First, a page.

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February 26th Release, 2008 Video: The Darjeeling Limited *** 1/2

February 26, 2008

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I had been waiting for quite awhile for Wes Anderson’s newest film to hit the rental shelves in Oxford because there was not a chance in hell we would actually see it in the theater. So the first day I could rent I was at the store, cash in hand like a little kid about to buy its first puppy. I went with the DVD option of watching the short opening film, Hotel Chevalier, which I am glad I did as there are many subtle (and not so subtle) references to the short film throughout the feature narrative.

The Darjeeling Limited stars Owen Wilson, Adrien Brody, and Jason Schwartzman as three brothers brought together in search of their mother (the beloved Anjelica Huston)on a train in India. Anderson’s quirky characters and bold characters are as prominent in this film as in his others. The fantastic thing about Anderson is you can visually appreciate his film with our without the dialogue. The imagery can stand alone. Yet, with the witty banter, you just have more fun as you sit back and enjoy the ride.

Is this my favorite Anderson? No, but I do like it better than the Life Aquatic with Steve Zissou. Comparatively, it is like fusing Bottle Rocket and The Royal Tenenbaums together, as Anderson explores the strange interactions of siblings and offbeat quirky romance of those we shouldn’t really be with as he did in both films. Anderson also continues with the mythic mother figure and absent father as in many of his films making me wonder if perhaps it is time to move away from the continuing patterns and show us something new.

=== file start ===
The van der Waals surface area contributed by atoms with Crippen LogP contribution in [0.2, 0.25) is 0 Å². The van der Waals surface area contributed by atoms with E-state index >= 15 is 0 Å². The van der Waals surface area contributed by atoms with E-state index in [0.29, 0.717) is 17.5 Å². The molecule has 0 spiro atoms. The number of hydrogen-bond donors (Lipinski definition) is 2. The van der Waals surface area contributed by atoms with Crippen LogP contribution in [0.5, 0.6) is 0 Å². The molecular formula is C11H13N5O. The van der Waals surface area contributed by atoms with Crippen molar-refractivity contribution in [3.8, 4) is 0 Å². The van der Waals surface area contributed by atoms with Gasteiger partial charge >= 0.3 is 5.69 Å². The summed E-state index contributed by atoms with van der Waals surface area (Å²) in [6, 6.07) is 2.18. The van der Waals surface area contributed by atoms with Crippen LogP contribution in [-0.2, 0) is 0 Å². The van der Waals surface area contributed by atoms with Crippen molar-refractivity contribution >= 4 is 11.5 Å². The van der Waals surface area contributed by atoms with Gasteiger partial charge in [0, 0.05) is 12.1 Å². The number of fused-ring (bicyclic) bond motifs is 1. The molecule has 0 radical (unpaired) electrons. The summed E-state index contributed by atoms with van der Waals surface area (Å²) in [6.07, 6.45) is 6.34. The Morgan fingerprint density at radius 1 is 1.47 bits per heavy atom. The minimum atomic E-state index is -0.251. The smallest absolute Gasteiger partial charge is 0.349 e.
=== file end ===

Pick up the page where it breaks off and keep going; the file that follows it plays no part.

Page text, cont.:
You should rent it if you are an Anderson fan. Even if you are not, I believe you can enjoy the performances by Brody, Wilson, and Schwartzman but if you are unfamiliar with his work, you may be a little lost to the motivation of some scenes. I’d love to hear what you think! Email me at melanie@oxfordfilmfest.com

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4 Comments leave one →
  1. Jeff permalink
    January 27, 2010 3:38 pm

    I felt that the constant wars between the brothers for the film’s first hour kind of distracting, like someone needed to slap all three of them and get them to shut up. But things came together nicely in the last 40 minutes or so. I’d comment more but it’s been too long since I’ve seen the movie.

    • January 28, 2010 11:55 am

      I understand but it kind of felt like old slapstick combined with postmodern family angst. I dunno, I probably need to revisit the film. I get carried away into the Anderson world.

  2. April 26, 2008 8:25 am

    I think Anderson does stay somewhat removed from the characters – focusing more on their interaction with the environment they are in – although in Royal Tenenbaums, he was able to capture a bit more emotion than this..

  3. April 26, 2008 1:11 am

    Thanks for that good review. I liked this film, but I was kind of ready for the unique style (the first Wes Anderson film I saw was Royal Tenenbaums and I wasn’t really ready for that one). I was really tickled by its streak of absurd humour and the randomness. But it didn’t really touch me, despite it having a fair bit of tragedy. I think maybe the enigmatic style that Wes Anderson likes also unfortunately makes his films a bit distancing.

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